"georges" Discussed on WTOP
"Prince georges county school officials take steps to combat the recent cyber attack on their computer servers will get story coming up w two produced i'm coming up to ten twenty have you heard of plantar fasciitis hi it's jonathan cotton with the good feed store imagine jumping off the back of a pickup truck onto some rocks that's what it felt like when i was suffering from plantar fasciitis after searching and trying so many other products i finally found relief with good feed art support and they still keep me running today now i get to help others who are struggling with plantar fasciitis to live their life pain -free here's another customer sharing their good feed story plantar fasciitis feels like pointed sharp pain it just hurts all the time it feels like your foot is squeezing on itself when i drove past the good feed store i thought i'm just gonna stop in they wanted to make sure that they gave me the right art support that were personally fitted just for me then it was like okay this is something special these make a difference the good feed store store has locations in dc and baltimore and now open in frederick across from wagmans visit good feed dot com to book your appointment today or just stop by ten twenty two here's a little known fact almost half of all waste generated in montgomery county comes from businesses organizations and government facilities reducing the amount of waste in your workplace will have a positive impact on environment our it can also save you money on your disposal costs reducing waste and recycling at your business is easy do to and is the law in montgomery county make it your business to recycle right learn more at county empty dot gov slash recycle right or call three one one rise time to get your day moving seven news is on your side from the moment you wake up bringing you local news you need to prepare for the day and get out the door on time every minute of every morning seven seven news is on your side you're listening to wtop news ten twenty two on wtop we have a follow -up to the story about that recent cyber attack in the prince georges county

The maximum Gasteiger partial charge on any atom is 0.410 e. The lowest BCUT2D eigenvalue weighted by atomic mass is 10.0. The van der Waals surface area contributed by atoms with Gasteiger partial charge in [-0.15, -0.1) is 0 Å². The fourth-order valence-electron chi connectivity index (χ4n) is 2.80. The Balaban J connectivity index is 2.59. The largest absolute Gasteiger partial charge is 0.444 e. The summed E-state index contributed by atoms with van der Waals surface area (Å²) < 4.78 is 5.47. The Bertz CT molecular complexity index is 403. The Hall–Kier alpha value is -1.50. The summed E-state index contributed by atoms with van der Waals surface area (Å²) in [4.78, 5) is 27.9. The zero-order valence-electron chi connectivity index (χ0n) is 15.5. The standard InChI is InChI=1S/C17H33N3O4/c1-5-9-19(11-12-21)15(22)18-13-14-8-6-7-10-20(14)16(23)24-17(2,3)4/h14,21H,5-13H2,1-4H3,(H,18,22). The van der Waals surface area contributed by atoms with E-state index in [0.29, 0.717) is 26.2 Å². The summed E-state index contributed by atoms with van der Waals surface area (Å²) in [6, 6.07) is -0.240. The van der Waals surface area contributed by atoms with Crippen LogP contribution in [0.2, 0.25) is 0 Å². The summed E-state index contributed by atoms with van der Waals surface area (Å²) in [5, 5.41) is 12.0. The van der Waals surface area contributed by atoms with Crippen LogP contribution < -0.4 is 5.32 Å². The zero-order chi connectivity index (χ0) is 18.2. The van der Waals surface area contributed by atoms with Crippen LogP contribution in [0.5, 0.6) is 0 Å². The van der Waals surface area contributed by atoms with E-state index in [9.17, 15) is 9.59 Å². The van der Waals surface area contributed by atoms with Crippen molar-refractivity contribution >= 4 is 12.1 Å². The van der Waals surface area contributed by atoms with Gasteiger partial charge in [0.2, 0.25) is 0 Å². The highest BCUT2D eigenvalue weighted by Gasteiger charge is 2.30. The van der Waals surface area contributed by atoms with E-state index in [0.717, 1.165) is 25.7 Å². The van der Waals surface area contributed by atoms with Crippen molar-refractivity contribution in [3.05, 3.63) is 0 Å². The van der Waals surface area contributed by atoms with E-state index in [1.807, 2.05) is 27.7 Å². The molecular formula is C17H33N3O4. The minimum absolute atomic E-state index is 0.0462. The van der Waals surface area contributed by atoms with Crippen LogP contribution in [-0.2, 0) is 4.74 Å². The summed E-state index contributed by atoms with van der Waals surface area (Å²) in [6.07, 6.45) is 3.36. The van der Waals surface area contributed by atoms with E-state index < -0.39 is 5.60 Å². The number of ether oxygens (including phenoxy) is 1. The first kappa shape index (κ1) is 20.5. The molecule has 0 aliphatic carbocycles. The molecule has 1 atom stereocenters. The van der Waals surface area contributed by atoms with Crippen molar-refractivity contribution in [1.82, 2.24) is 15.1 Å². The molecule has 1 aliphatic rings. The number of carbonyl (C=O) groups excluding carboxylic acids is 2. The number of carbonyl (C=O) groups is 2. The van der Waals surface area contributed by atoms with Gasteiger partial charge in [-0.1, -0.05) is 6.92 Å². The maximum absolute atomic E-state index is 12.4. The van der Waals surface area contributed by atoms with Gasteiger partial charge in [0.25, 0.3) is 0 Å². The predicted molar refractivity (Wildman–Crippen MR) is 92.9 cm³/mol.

"georges" Discussed on WTOP
"This one it's time to tell health insurance companies and their PBMs no one should stand between you and your medicine visit phrma a dot org slash middleman to learn more paid for by pharma I'm Katie from long roofing for four generations we've helped families just like yours bring beauty value and comfort their to homes now that legacy has grown into so much more our professional and customer focused process will ensure you protect your most valuable investment for decades to come get no payments and no interest for a full year plus fifteen hundred dollars off get your free estimate today at long roofing .com isn't it there are over 10 ,000 reasons why steel is not sold at Lowe's or the Home Depot there are over 10 ,000 authorized local steel dealers find yours at steelusa .com Lowe's and the Home Depot are trademarks of their respective companies. It's 228. traffic and weather on the 8th Dave Dildine is in the traffic center and in Maryland Rockville to Bethesda southbound 55 slow toward a crash at Strathmore it's on the right all the congestion Montgomery County on the is simply that it's just a heavy traffic traffic is almost always heavy early on Fridays in Prince Georges County however between Lanham and Greenbelt back up on the outer loop is because of a crash near the VW Parkway exit that 22 one might by now be on the right shoulder but it was blocking the right lanes for a little bit there on the outer loop earlier in the hour Parkway traffic slow both ways near Fort Meade I -95 northbound heavy Laurel to Columbia no news there on a Friday but on Route 50 big -time backups at the Bay Bridge eastbound it's about 10 miles of congestion to work through between I -97 and the bridge spans where two -way traffic does remain in effect it has been for several hours so that's the good news but that also means there's a lot of demand on Route 50 right now and even westbound traffic is slow from Castle Marina across the westbound span of there's course two lanes are open westbound across the Chesapeake 270 not bad normal congestion near Larksburg and onto I -70 and Frederick 70 westbound still slow into Hagerstown that's Friday and eastbound after Myersville they re -blocked a lane to tow vehicles involved in a crash in Virginia eastbound on 66 the lanes are easing near 123 the crash near the Beltway is clear westbound getting heavier and on 95 it is summer traffic southbound through Stafford northbound through Fredericksburg and Dave Del9 WTOP traffic. Latest forecast now from Seven News First Alert meteorologist Steve First Alert weather
"georges" Discussed on WTOP